Let it take a natural course and see where the plants "fit" when you see how they will grow for you. I have gone through a few and I am closer but I am not quite at a point where all of my plants get along.
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Old 11-24-2006, 09:35 AM   #13
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[quote="Jchillin"]Nice Flushingfish! That Castle looks huge. Have you considered covering some of it with some moss? I think it would look great.

My wife won't part with the castle but I'm growing attached to it myself. Besides it has 3 different caves built into it for the fish to hide in and hang out.
On the subject of ferts, is there any product out there that's a little bit easier. Maybe an all purpose kind of fert for right now until I dial in what my needs may really be. I mean the plants haven't even been in for a week so I'm sure some levels are still stabilizing. I am already working on a DIY CO2 set up. I may run that through my HOB filter but I here I have to take out the Bio wheel first.
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It swims therefore it is
20 Gallon planted community
4 neon tetras
3 head and tail light tetras
4 white cloud minnows
2 marble hatchets
4 poleatus cories
1 freshwater flounder
1 japonica shrimp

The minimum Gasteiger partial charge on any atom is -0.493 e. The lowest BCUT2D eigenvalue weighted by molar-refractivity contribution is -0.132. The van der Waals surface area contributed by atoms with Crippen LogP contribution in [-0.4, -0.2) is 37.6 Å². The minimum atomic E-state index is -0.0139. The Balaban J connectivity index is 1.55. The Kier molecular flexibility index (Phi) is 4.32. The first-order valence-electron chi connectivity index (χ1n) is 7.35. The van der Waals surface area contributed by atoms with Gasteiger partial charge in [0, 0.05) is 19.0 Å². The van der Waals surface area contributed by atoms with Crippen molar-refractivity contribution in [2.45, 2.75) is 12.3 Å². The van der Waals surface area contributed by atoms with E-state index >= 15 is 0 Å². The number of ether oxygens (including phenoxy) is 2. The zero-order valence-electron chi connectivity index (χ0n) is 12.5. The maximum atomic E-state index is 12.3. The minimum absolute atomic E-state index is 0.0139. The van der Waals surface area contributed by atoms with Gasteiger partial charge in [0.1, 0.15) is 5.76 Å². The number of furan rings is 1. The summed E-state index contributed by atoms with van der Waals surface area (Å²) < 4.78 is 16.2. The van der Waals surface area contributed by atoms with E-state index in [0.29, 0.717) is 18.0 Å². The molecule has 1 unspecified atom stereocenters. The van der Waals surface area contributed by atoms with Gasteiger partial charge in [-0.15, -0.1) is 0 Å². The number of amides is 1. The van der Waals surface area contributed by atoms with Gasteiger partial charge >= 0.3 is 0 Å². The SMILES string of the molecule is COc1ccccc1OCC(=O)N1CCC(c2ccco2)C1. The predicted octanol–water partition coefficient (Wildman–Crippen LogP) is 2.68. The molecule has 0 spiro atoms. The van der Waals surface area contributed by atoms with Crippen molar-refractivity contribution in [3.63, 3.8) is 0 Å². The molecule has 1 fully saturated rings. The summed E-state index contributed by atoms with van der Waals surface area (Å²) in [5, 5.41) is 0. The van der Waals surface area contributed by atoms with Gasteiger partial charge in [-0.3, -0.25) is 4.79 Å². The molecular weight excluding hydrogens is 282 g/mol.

4 Otos
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Old 11-24-2006, 09:58 AM   #14
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The problem with "all purpose" ferts is that they have a fixed ratio of ferts. This means that if you tank needs more of one of the ferts then you need to dose more of all the ferts. This can cause some severe imbalances, which often lead to unhealthy plants or algae outbreaks. While having four different ferts to dose sounds like a lot of work, it's actually easier in the end since it gives you more flexibility.

Something you could do, would be to mix up some small solution batches for the week. You'd still have a set ratio of ferts, but since you'd be dealing with a smaller amount, it wouldn't be quite as problematic if your ratios are off. You'd just mix it up differently for the next week as necessary. You'd still need to have two separate fert solutions since you can't mix Phosphate and Iron, or the Iron will percipitate out of the solution and become unusable.
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Old 11-26-2006, 11:30 AM   #15
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Well I installed my CO2 system yesterday. I know some folks will poo-poo me cause I was too lazy and impatient for DIY. I purchased one of those ready made jobs with the bubble ladder. Right now I have it installed as per instructions and the bubbles have started. My question at this point would be am I better off running the line through my HOB intake or leave it as is? How would I tell which is better? I may have rushed in to this just because I was over enthusiatic.
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20 Gallon planted community
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3 head and tail light tetras
4 white cloud minnows
2 marble hatchets
4 poleatus cories
1 freshwater flounder
1 japonica shrimp
4 Otos
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Old 11-27-2006, 08:08 AM   #16
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anyone?
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20 Gallon planted community